Should food be treated like an addictive drug?

McDonald's Big Mac and French fries
Picture taken on August 12, 2009 shows a stack of McDonald's Big Macs and French Fries in Washington, DC.

During Thanksgiving dinner, did you have a second, third or fourth piece of pumpkin pie because you "couldn't" help yourself? Holiday dining often includes overeating for many, but for some it's a daily problem.

More researchers in food addiction today are crossing paths with those who study drug addiction. Should food be considered and treated like a drug?

From The Daily Beast:

The theory that the brain responds to high-fat, high-calorie foods similarly to how it responds to drugs is now gaining scientific muscle, led by renowned names in the field of addiction. Over the past few years, it has become one of the hottest topics in obesity research, receiving nearly $6 million of funding in 2011 alone from the National Institute on Drug Abuse. "There is a huge amount of research now going on in this area," says the institute's head, Nora Volkow. In general, especially in studies of rodents, the brain appears to uniquely draw us to high-calorie, low-nutrient foods of the kind filling the shelves at every Kwik Chek, 7-Eleven, and corner deli.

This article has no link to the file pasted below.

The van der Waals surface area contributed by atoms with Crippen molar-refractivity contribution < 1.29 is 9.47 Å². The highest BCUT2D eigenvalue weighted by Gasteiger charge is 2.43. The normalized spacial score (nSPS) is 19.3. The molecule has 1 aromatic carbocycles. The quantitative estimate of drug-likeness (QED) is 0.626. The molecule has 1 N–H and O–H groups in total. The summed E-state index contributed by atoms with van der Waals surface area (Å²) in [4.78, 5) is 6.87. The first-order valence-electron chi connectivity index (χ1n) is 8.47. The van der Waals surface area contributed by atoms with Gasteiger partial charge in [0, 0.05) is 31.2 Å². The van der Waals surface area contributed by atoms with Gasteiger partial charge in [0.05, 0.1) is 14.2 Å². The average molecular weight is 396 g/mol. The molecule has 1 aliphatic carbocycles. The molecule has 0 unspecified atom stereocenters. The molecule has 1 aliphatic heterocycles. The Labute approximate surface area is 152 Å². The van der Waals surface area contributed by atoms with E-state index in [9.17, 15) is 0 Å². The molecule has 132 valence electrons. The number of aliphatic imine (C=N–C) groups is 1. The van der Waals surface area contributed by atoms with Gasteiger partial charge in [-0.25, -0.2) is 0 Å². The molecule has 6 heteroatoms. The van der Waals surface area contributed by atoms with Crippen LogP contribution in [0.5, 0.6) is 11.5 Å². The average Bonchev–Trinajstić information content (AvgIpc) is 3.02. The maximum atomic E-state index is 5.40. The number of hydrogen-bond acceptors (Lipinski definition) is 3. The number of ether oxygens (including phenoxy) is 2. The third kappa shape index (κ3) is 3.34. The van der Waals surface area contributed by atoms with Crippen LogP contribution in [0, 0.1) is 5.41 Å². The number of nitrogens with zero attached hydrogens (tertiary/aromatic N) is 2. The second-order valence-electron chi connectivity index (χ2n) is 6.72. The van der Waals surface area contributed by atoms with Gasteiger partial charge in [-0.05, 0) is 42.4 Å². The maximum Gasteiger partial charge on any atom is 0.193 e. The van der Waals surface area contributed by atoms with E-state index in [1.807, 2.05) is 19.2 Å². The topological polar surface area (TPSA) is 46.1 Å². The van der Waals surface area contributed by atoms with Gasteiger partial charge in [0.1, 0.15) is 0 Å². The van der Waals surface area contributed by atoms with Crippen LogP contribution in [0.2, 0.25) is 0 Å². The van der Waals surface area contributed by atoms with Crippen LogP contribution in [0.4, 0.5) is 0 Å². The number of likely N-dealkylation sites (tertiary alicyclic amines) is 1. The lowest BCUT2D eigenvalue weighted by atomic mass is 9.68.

Categorizing calorie- and fat-dense foods as addictive would mean, as it did with Sheppard, that "dieting" could become "recovery" and steps might be taken to restrict the way certain foods are marketed and sold. It could open the door to cigarette-style taxes and warning labels.

Ashley Gerhardt, assistant professor of psychology at the University of Michigan, will join The Daily Circuit Tuesday to discuss food addiction. Richard Shriner, psychiatrist-in-chief at Vista Psychiatric Hospital and program director of the Eating Disorder & Obesity Programs, will also join the discussion.